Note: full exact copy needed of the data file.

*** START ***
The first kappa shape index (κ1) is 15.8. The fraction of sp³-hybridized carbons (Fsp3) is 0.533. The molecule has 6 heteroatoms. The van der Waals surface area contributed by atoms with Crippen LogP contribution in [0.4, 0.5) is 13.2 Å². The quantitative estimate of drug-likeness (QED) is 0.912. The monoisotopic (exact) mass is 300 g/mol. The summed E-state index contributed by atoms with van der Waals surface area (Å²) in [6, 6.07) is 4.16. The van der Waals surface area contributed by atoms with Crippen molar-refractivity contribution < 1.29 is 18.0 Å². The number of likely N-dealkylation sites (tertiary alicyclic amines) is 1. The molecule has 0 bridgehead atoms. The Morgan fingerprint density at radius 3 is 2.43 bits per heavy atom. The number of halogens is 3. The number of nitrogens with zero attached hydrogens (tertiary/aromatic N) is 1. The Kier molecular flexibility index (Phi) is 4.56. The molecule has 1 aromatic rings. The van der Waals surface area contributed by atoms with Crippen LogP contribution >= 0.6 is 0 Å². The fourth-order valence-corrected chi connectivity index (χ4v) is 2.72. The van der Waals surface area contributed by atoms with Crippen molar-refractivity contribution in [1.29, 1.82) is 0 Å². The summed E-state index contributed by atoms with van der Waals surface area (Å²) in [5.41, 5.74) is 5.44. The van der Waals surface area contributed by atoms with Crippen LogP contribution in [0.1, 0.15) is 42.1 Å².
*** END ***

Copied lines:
The first kappa shape index (κ1) is 15.8. The fraction of sp³-hybridized carbons (Fsp3) is 0.533. The molecule has 6 heteroatoms. The van der Waals surface area contributed by atoms with Crippen LogP contribution in [0.4, 0.5) is 13.2 Å². The quantitative estimate of drug-likeness (QED) is 0.912. The monoisotopic (exact) mass is 300 g/mol. The summed E-state index contributed by atoms with van der Waals surface area (Å²) in [6, 6.07) is 4.16. The van der Waals surface area contributed by atoms with Crippen molar-refractivity contribution < 1.29 is 18.0 Å². The number of likely N-dealkylation sites (tertiary alicyclic amines) is 1. The molecule has 0 bridgehead atoms. The Morgan fingerprint density at radius 3 is 2.43 bits per heavy atom. The number of halogens is 3. The number of nitrogens with zero attached hydrogens (tertiary/aromatic N) is 1. The Kier molecular flexibility index (Phi) is 4.56. The molecule has 1 aromatic rings. The van der Waals surface area contributed by atoms with Crippen LogP contribution >= 0.6 is 0 Å². The fourth-order valence-corrected chi connectivity index (χ4v) is 2.72. The van der Waals surface area contributed by atoms with Crippen molar-refractivity contribution in [1.29, 1.82) is 0 Å². The summed E-state index contributed by atoms with van der Waals surface area (Å²) in [5.41, 5.74) is 5.44. The van der Waals surface area contributed by atoms with Crippen LogP contribution in [0.1, 0.15) is 42.1 Å².